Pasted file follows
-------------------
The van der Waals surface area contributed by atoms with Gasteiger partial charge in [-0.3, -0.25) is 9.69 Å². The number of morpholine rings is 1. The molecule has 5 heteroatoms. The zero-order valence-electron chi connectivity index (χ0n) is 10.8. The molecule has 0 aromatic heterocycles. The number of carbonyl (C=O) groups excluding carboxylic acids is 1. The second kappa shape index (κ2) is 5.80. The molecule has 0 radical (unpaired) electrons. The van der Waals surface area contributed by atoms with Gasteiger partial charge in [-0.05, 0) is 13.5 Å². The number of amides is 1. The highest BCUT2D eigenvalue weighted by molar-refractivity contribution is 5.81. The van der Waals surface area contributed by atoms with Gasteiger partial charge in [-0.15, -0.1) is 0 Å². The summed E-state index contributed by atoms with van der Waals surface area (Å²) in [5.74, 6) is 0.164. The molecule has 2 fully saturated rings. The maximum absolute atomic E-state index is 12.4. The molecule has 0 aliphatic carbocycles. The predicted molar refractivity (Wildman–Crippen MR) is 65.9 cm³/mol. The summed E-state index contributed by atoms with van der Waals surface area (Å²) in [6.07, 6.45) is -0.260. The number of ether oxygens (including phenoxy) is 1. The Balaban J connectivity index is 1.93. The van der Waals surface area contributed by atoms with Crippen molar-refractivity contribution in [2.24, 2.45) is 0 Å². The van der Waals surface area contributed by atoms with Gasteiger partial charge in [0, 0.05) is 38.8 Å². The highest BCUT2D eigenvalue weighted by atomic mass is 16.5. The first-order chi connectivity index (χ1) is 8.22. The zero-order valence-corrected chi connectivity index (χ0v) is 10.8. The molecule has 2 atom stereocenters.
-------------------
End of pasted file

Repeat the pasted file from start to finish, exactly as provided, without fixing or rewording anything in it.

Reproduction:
The van der Waals surface area contributed by atoms with Gasteiger partial charge in [-0.3, -0.25) is 9.69 Å². The number of morpholine rings is 1. The molecule has 5 heteroatoms. The zero-order valence-electron chi connectivity index (χ0n) is 10.8. The molecule has 0 aromatic heterocycles. The number of carbonyl (C=O) groups excluding carboxylic acids is 1. The second kappa shape index (κ2) is 5.80. The molecule has 0 radical (unpaired) electrons. The van der Waals surface area contributed by atoms with Gasteiger partial charge in [-0.05, 0) is 13.5 Å². The number of amides is 1. The highest BCUT2D eigenvalue weighted by molar-refractivity contribution is 5.81. The van der Waals surface area contributed by atoms with Gasteiger partial charge in [-0.15, -0.1) is 0 Å². The summed E-state index contributed by atoms with van der Waals surface area (Å²) in [5.74, 6) is 0.164. The molecule has 2 fully saturated rings. The maximum absolute atomic E-state index is 12.4. The molecule has 0 aliphatic carbocycles. The predicted molar refractivity (Wildman–Crippen MR) is 65.9 cm³/mol. The summed E-state index contributed by atoms with van der Waals surface area (Å²) in [6.07, 6.45) is -0.260. The number of ether oxygens (including phenoxy) is 1. The Balaban J connectivity index is 1.93. The van der Waals surface area contributed by atoms with Crippen molar-refractivity contribution in [2.24, 2.45) is 0 Å². The van der Waals surface area contributed by atoms with Gasteiger partial charge in [0, 0.05) is 38.8 Å². The highest BCUT2D eigenvalue weighted by atomic mass is 16.5. The first-order chi connectivity index (χ1) is 8.22. The zero-order valence-corrected chi connectivity index (χ0v) is 10.8. The molecule has 2 atom stereocenters.